Simulation of data enrichment pipelines
Keywords: Big data pipelines, Data enrichment, Software containers, Testing, Simulation
These pipelines are essential for efficiently processing data, but they are complex and dynamic in nature. They involve multiple data processing steps that are executed on diverse computing resources within the Edge-Cloud paradigm.
To accurately represent this complexity, testing and simulating big data pipelines on heterogeneous resources is necessary. However, due to the resource-intensive nature of big data processing, relying on historical execution data for testing and simulation purposes becomes impractical, and a different approach is needed.
A new approach is based on the dry running of big data pipelines step by step in an isolated environment using container-based technologies. Dry running of big data pipelines is defined as the execution of a pipeline using a sample or smaller input data size in a test environment, as opposed to using the infrastructure for production deployment. The whole architecture is described in the paper: https://ieeexplore.ieee.org/document/9842538.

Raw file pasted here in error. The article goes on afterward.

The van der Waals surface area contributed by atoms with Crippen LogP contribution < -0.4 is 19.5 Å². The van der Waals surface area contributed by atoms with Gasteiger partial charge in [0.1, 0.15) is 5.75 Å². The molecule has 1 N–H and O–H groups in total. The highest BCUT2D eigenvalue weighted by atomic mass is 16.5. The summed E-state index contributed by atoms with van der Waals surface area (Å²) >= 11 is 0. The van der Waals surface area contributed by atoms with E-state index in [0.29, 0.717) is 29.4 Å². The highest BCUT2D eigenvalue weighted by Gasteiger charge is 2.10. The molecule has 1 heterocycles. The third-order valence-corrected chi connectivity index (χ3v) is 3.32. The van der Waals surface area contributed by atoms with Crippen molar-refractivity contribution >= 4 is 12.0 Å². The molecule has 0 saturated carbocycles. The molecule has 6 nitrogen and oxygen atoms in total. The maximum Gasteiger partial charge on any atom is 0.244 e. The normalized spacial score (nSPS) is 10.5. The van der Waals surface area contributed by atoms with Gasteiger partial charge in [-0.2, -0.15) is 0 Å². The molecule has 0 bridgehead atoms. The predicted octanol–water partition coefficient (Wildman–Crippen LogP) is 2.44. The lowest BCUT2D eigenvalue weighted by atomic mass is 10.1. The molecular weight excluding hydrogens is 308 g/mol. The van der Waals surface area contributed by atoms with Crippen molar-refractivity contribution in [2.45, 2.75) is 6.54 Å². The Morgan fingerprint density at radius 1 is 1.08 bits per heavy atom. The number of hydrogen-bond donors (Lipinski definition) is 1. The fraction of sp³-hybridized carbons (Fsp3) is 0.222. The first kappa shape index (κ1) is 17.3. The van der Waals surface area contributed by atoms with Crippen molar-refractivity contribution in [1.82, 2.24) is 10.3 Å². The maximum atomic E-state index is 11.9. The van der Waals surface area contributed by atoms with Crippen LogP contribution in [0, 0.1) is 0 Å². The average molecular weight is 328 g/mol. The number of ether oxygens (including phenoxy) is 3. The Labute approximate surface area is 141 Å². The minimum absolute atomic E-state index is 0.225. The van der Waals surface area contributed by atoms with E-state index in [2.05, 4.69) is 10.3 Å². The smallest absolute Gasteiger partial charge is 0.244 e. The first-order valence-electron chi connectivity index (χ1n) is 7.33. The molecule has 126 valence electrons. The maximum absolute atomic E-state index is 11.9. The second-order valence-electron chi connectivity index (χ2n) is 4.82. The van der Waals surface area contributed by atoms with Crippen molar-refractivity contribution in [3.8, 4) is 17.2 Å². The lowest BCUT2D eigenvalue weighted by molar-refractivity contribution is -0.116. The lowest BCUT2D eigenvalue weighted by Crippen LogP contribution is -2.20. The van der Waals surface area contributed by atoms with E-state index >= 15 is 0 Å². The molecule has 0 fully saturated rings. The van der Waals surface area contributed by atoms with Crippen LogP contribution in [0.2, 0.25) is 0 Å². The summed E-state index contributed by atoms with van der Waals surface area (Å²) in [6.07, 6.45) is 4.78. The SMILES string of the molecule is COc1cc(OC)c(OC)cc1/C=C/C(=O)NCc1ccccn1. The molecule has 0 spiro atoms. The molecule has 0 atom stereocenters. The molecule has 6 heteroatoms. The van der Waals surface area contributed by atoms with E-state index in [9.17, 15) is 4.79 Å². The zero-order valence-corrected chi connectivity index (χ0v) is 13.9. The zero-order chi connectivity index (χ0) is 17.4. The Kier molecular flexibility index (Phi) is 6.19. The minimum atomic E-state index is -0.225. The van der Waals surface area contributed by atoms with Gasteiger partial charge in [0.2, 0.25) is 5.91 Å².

Tech stack: Kubernetes as a software-container orchestrator, Argo Workflows as a workflow manager, and KWOK (Kubernetes WithOut Kubelet) as a simulator of resources.
Work to be done:
- Application of the proposed simulator in the context of data enrichment pipelines for testing their scalability properties, both horizontal and vertical ones.
- Identification of possible bottlenecks and improvements in any step of the pipelines using statistical and analytical methods. Data collected from each simulation (e.g., CPU, memory, and disk usage) can be used to estimate the infrastructure resources required for scaling the pipeline in a production environment.
- Data enrichment in streams, including real-time sensor data from measurement streams and text data streams. Data streaming pipelines require the definition of specific architectures, like Lambda and Kappa, to deal with the high velocity and volatility of data. For example, different measures from the same sensor and measures from different sensors can be combined as multivariate time series, or news articles can be grouped into events and thus, news can be organized as a stream of events.